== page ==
Example of a selective sweep involving the gene SLC45A2. The selection event results in a reduction in the TMRCA which is visible in the gene tree as a group of samples with short branches (topright figure). The topleft figure shows the situation for a neutral genomic region. From: Hejase et al. (2020) PNAS.

Machine Learning

Next, the researchers turned to machine learning. They trained a machine learning algorithm with simulated data to discriminate between selective sweeps and neutral evolution. Using this approach, they “identified large numbers of apparent species-specific sweeps, many of which coincided with Fst peaks or otherwise occurred nearby genes involved in the regulation of melanogenesis.” One important caveat is that this method is sensitive to biases in the choice of parameters for simulations. The authors have tried to cope with this potential bias by simulating various evolutionary scenarios and validating the outcomes with independent methods. Indeed, the observation that both the ancestral recombination graph and the machine learning analyses point to a preponderance of selective sweeps is certainly a good sign. All in all, it seems likely that most genomic islands of differentiation can be explained by recent, species-specific selective sweeps. However, this conclusion does not rule out the involvement of barrier loci. The authors put it nicely in the discussion.

Thus, both models likely contributed to differentiation in the regulatory sequence of this gene, but at different times and in different species. Notably, the distinction between the two paradigmatic models may not be absolute, since loci that experienced early barriers to gene flow could later undergo selective sweeps, and loci that underwent species-specific sweeps could lead to reduced hybrid fitness resulting in barriers to gene flow.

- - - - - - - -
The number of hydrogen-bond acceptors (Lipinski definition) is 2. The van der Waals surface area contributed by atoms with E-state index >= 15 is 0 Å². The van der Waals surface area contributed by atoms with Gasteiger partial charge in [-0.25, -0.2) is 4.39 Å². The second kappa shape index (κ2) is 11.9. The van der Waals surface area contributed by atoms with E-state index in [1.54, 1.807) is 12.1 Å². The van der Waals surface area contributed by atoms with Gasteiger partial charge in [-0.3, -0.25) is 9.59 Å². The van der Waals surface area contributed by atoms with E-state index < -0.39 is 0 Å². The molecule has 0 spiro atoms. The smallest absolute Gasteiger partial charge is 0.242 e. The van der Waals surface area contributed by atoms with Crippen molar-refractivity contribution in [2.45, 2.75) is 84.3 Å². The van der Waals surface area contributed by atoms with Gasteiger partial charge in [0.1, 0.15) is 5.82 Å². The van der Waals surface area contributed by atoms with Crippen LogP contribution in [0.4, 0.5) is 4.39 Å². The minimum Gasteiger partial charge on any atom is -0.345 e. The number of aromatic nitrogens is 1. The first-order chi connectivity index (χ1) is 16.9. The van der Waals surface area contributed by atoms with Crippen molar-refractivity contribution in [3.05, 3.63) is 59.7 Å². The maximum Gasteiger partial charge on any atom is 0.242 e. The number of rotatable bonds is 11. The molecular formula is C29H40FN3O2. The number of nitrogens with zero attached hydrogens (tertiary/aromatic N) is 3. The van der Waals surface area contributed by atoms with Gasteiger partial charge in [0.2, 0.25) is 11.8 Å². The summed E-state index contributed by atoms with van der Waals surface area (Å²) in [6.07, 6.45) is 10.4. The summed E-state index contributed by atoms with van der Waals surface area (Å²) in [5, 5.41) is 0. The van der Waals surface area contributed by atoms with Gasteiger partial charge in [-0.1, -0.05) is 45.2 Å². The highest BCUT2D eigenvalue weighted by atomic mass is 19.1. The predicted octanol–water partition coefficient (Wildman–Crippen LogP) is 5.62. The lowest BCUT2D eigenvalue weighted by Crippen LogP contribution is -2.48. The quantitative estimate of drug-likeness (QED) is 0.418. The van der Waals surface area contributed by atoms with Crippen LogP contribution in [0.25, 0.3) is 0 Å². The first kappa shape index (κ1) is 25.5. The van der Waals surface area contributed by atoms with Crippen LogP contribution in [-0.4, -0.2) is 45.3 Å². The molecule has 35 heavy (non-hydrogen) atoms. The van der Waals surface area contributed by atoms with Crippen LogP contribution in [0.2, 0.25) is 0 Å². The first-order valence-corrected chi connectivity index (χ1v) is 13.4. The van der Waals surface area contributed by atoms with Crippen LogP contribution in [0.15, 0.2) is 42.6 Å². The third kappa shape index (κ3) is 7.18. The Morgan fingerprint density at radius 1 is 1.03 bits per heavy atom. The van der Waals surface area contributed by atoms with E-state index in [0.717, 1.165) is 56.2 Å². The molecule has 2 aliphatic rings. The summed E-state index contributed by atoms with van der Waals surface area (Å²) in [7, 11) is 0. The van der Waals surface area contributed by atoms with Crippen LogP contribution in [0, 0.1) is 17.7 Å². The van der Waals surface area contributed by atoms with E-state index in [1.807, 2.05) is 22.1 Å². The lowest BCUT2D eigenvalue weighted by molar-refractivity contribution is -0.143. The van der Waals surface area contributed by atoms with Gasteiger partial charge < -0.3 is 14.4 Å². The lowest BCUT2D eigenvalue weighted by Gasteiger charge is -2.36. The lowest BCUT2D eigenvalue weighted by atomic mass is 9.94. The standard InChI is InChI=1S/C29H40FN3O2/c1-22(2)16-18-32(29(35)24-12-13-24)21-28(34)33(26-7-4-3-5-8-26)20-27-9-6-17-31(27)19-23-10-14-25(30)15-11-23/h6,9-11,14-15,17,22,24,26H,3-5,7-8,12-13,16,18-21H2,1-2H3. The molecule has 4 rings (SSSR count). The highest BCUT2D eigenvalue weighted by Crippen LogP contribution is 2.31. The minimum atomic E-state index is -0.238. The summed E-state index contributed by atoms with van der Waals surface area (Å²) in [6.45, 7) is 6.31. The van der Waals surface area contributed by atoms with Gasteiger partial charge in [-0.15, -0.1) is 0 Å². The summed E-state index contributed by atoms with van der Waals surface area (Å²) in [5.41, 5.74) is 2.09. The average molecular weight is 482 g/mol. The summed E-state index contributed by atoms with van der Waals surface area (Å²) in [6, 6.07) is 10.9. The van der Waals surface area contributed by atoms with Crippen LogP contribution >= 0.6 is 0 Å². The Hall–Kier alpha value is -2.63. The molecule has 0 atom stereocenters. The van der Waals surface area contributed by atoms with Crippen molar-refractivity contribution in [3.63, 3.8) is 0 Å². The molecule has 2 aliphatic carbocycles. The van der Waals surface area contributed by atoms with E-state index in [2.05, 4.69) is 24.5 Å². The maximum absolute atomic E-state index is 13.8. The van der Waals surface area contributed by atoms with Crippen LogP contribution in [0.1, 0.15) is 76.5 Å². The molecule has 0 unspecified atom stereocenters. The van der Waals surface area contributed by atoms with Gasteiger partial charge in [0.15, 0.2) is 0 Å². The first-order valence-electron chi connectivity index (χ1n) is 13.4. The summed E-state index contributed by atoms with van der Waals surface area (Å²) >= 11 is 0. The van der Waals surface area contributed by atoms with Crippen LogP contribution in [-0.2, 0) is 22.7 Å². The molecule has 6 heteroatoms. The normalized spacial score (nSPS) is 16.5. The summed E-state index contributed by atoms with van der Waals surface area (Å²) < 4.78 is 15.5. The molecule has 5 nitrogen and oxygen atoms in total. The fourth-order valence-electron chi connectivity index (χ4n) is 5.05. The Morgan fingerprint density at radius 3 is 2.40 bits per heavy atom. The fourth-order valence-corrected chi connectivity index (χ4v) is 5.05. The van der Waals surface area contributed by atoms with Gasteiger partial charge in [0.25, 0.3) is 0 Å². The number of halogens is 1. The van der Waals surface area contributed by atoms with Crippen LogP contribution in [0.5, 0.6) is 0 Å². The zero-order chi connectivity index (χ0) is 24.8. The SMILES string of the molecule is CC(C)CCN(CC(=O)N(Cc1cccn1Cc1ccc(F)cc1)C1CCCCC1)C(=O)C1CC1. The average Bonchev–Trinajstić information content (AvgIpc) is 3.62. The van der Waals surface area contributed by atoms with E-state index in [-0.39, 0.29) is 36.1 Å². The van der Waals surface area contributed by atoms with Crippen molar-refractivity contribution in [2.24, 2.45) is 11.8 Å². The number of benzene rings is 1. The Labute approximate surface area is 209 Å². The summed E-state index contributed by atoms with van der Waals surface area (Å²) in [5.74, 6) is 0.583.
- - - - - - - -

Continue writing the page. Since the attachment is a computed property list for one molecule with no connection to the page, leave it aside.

References

Hejase, H. A., Salman-Minkov, A., Campagna, L., Hubisz, M. J., Lovette, I. J., Gronau, I., & Siepel, A. (2020). Genomic islands of differentiation in a rapid avian radiation have been driven by recent selective sweeps. Proceedings of the National Academy of Sciences117(48), 30554-30565.

Featured image: Tawny-bellied Seedeater (Sporophila hypoxantha) © Hector Bottai | Wikimedia Commons

2 thoughts on “Genomic islands of differentiation in seedeaters are mainly the outcome of selective sweeps

  1. […] Interestingly, the genetic variants in these three genomic regions were also found in other seedeater species. The combination in the Ibera Seedeater, however, was unique for this species. The researchers noted that “this result implies that the S. iberaensis phenotype likely arose through the reshuffling of standing genetic variation that already existed within the other southern capuchinos, providing a mechanism for rapid speciation without the long period required for relevant mutations to arise de novo.” An intriguing conclusion that nicely aligns with previous work on this radiation (see for example this blog post). […]

Leave a Reply

Fill in your details below or click an icon to log in:

WordPress.com Logo

You are commenting using your WordPress.com account. Log Out /  Change )

Twitter picture

You are commenting using your Twitter account. Log Out /  Change )

Facebook photo

You are commenting using your Facebook account. Log Out /  Change )

Connecting to %s